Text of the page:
Wilton Manors Caves to DeSantis Over Drag Shows
Drag queens and other performers who work up and down Wilton Drive, filed into the city commission chamber at Wilton Manors City Hall.
They, along with other citizens, stood up and spoke out, urging commissioners to stand with them against the tyranny of Tallahassee.
In the end, the panel sympathized, empathized, and voted against them.
The issue was amending the permit for Stonewall Pride Inc. to force compliance of a new law that expands the definition of “live adult entertainment” to include drag entertainment. The new permit language reads: “Organization responsibilities to Include language regarding a possible new state law pursuant to SB 1438 and HB 1423 (Florida 2023). These bills, which are anticipated to become law, prohibit performances in violation of section 827.11. Florida Statutes.”
The law is still being analyzed, but it likely means no public performances by drag queens.
Queens play an integral part in Stonewall and most prides throughout the world. They host parades and stages as well as perform. It appears that will not be the case at next month’s event.
“We may be constrained by the narrowest interpretation of the law today but that does not dissuade us from our long-term fight against injustice against our community,” Jeff Stirling, CEO of Stonewall Pride Inc., told SFGN exclusively.
‘Our Community Is Not Safe’
Before the vote, more than a dozen people got up to speak against the law and the city’s acquiescence.
“The laws are just unjust,” said one speaker representing Georgie’s Alibi Monkey Bar. “We are entertainers. We are emcees. We are comedians in our culture, not criminals.”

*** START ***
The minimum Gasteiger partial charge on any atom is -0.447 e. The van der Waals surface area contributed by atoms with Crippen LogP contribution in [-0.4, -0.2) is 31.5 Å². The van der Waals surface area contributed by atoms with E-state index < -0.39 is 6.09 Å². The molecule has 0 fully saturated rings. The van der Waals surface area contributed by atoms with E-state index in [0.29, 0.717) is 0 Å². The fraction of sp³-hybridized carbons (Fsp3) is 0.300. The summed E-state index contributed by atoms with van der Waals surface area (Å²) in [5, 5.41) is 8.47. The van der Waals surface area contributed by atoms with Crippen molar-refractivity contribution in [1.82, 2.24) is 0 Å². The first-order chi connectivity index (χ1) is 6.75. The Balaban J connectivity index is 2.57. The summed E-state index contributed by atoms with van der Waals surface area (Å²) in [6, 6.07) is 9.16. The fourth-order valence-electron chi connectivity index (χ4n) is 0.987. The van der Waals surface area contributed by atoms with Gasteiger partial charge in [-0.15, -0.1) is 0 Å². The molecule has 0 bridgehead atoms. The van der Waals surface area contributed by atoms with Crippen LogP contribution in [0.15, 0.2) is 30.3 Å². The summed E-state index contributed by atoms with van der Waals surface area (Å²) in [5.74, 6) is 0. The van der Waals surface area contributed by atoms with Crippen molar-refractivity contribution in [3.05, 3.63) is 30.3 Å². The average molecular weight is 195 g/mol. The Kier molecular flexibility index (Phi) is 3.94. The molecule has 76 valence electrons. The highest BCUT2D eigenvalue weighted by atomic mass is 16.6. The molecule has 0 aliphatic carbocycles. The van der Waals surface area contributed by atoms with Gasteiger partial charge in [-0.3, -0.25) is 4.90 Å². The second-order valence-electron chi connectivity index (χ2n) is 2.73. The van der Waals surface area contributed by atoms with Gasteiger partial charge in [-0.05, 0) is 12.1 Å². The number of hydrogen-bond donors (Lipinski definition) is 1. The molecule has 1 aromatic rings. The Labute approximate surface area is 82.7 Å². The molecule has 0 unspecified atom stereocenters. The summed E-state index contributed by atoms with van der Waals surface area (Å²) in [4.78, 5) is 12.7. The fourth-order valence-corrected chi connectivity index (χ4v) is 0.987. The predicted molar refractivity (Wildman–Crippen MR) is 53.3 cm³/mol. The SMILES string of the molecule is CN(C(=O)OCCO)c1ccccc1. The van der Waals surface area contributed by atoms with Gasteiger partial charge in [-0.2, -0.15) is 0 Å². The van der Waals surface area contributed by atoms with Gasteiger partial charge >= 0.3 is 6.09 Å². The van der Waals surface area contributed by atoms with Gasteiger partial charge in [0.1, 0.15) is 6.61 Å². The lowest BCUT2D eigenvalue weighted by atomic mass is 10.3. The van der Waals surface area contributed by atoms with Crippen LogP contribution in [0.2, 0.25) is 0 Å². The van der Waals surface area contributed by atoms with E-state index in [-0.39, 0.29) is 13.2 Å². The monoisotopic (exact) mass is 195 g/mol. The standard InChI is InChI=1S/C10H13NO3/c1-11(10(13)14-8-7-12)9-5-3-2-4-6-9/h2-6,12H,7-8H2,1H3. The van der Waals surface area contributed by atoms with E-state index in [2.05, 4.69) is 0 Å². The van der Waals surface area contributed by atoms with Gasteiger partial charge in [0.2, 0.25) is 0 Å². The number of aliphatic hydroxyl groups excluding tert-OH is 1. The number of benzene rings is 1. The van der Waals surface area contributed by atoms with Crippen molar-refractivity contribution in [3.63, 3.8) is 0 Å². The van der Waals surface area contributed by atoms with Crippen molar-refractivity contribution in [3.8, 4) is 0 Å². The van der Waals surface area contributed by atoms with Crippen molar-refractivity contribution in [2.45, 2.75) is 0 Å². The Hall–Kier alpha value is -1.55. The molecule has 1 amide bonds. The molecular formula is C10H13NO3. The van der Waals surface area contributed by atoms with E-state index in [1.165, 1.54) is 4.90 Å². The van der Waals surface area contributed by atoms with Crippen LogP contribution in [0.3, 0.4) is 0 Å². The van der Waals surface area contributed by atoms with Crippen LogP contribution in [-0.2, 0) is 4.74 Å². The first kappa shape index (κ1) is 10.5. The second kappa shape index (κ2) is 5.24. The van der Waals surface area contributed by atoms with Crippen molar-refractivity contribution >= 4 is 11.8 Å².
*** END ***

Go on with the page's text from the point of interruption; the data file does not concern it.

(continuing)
Coco Lords sat near the front in full regalia representing the drag community.
“I’m here to make sure we are heard and are seen,” she said. “To show that we are one community and we have to represent each other and stand up for each other.”
Michael Rajner, chair of Broward County’s Human Rights Board, said, “We are not safe in Florida, but we stay here. Some of us are going to stay here and fight. We hope we have enough Democrats that are registered that will vote and we can start stemming that tide.”
No Good Choices
The city had few choices and none of them were good. To take a principled stand and blatantly allow the law to be broken with the city’s permission could result in political upheaval in the city.
Gov. Ron DeSantis has the right to remove elected and appointed officials if he deems they are not enforcing state laws. It is possible the entire city commission and other positions could be filled with lackeys who would blindly do the governor’s bidding.
Before the vote, Mayor Scott Newton said people marginalized by the law are still welcome to be part of the event.
“We’re proud to have drag queens and the transgender community come and walk and ride in floats down Wilton Drive. And that’s not going to change, not on our watch.”
The permit language puts the onus on Stirling, who says decisions are still being made about who will be allowed in the parade. He is open to the idea of a float or delegation of drag entertainers, since that is not a performance. In the end he wants Stonewall and the city to live to fight another day.
“There are no good answers. We’re trying to get by and fight again.”
Stonewall Pride Parade & Street Festival is scheduled for June 17 from 3-11 p.m.